Sorry gang, it’s just me this week, Laura is on assignment. Our IYRTP this week looks at the Pretlow, Jeb Bush’s plan to deal with Saddam Hussein, India from space, and finally a remembrance of one of Ghent’s most interesting people, with a tribute song from Skye Zentz. Read on…
So apparently in the span of time since the last director of Ocean View’s Pretlow Library left to run the Slover library downtown in September and now, the place has gone from idyllic seaside reading room (or whatever) to Mos Eisley. Reports include incidents of assault, drug use, prostitution, and other behavior that we don’t talk about with children in the room.
While I feel like the description of the area between the library and adjacent park and shopping center as a “golden triangle” for criminals and transients alike is a bit extreme, it’s important for local leaders to continue to closely monitor the situation and make sure the library is safe and welcoming to all its users. Many local residents rely on our public libraries not only for reading materials, but also for access to email and internet services; we’re also on the edge of the summer vacation season, where flocks of children will be coming to the library on hot days to avoid the heat and maybe get some summer reading in.
I was glad to read that Councilman Tommy Smigiel, whose ward includes the library, is aware of the problems, and I’m looking forward to see what kind of response he will lead in the Council. It’s a little disappointing that Councilman Andy Protogyrou’s response was to heap blame on the recently-replaced library administrator–we all know that nothing fixes a problem faster than an elected official throwing a city worker under the bus, right?–instead of recognizing a broader problem. And Councilman Barclay Winn, in whose superward the library sits, said he doesn’t know what’s going on at Pretlow, but wants someone to do something about whatever whenever.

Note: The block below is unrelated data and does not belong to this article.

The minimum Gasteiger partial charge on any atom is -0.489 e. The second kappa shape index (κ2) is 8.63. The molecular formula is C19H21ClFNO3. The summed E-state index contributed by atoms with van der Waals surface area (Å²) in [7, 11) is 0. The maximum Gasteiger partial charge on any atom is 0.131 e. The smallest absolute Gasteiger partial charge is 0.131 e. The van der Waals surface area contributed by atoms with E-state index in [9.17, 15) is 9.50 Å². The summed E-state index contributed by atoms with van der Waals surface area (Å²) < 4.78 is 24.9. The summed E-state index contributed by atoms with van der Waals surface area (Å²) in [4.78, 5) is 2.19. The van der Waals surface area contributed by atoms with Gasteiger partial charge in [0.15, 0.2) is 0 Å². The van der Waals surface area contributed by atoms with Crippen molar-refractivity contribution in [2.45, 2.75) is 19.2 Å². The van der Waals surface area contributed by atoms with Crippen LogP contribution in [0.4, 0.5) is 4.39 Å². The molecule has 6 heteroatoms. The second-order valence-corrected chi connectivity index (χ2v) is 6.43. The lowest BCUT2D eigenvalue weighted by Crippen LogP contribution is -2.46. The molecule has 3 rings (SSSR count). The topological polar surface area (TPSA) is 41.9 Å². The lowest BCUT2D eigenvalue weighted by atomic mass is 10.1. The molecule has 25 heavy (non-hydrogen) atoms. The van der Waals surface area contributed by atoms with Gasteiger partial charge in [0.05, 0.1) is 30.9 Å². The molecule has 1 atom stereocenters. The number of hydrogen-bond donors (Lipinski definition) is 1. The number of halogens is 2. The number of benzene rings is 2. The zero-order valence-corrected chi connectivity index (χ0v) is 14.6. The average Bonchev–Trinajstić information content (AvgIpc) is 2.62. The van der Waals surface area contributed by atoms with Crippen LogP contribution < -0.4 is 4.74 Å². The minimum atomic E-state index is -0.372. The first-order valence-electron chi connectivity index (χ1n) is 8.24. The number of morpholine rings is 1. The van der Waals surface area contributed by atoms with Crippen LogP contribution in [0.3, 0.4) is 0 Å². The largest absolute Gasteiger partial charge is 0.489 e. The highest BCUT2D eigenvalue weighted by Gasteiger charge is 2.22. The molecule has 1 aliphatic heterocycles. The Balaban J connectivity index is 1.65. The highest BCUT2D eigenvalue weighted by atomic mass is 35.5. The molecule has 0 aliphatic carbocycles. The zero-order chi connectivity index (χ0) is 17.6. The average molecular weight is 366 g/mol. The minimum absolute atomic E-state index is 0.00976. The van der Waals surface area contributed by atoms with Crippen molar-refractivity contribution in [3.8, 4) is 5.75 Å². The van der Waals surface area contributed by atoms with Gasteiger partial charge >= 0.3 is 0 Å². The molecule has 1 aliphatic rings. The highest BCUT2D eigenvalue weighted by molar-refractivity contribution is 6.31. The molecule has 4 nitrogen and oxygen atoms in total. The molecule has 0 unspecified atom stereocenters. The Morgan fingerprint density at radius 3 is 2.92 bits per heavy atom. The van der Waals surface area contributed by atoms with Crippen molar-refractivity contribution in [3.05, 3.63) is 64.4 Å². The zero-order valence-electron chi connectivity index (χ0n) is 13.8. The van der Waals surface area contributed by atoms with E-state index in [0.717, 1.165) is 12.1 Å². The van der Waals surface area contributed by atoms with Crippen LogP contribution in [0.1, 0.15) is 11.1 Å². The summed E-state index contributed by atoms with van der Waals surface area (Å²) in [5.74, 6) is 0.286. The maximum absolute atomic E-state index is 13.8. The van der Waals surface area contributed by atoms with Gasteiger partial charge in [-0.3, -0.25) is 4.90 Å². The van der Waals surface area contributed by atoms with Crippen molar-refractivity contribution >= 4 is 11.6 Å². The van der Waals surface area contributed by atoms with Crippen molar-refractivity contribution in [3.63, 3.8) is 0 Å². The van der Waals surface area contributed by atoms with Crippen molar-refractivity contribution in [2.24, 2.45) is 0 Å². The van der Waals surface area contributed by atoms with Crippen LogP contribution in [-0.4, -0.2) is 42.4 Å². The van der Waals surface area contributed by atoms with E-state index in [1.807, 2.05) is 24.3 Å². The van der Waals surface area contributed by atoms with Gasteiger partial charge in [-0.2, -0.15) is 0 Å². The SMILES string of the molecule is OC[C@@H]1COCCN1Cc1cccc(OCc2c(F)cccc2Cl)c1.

While it’s good that city leaders are looking into the issue, it’s a little disappointing that their main goal seems to be just getting the bad elements out of the library. Local residents should wonder where it will go once it’s gone from Pretlow.
As we know, Jeb Bush is running for President, or at least is about to formally announce he’s running for President. And as if the possibility of having another Clinton vs Bush election wasn’t enough, we also get to rehash the decisions that led us into the Iraq War. Bush said over the weekend that, knowing what we know now, he would have authorized the invasion of Iraq—and further claims (in the most zinger-y way) that Hillary would have done the same thing.
So, let’s take the second part of that first. Nothing takes us back to the bad old days of Rumsfeldian “unknown unknowns” like taking a true fact of history (Hillary Clinton voted to allow the use of force against Iraq in 2003) and standing it on its head to make the answer work to your advantage (pretending that Clinton has not spent the last ten years repudiating that vote in public). This is exactly the kind of rhetorical gymnastics that convinced people that Osama bin Laden was airbnb-ing in one of Saddam Hussein’s palaces, planning 9/11.
But secondly, aren’t we at all worried that the (possible) GOP frontrunner is unwilling to take on board everything that we’ve learned since the invasion—the bad intelligence, the underwhelming size of the invasion force that led directly to a thoroughly destabilized country awash in weapons, the foothold given to Iran in the new Iraqi government, the ongoing alienation of the Sunni population (the first time and the second time) that put the country into civil war (twice), and the destabilizing impact all these have had on neighboring countries—just because it was his brother who did it? I guess you have to admire that kind of loyalty, but that’s no excuse to put someone like that in a position to make the same mistakes over again. Especially when the people who pay the price are our brothers and sisters, not his.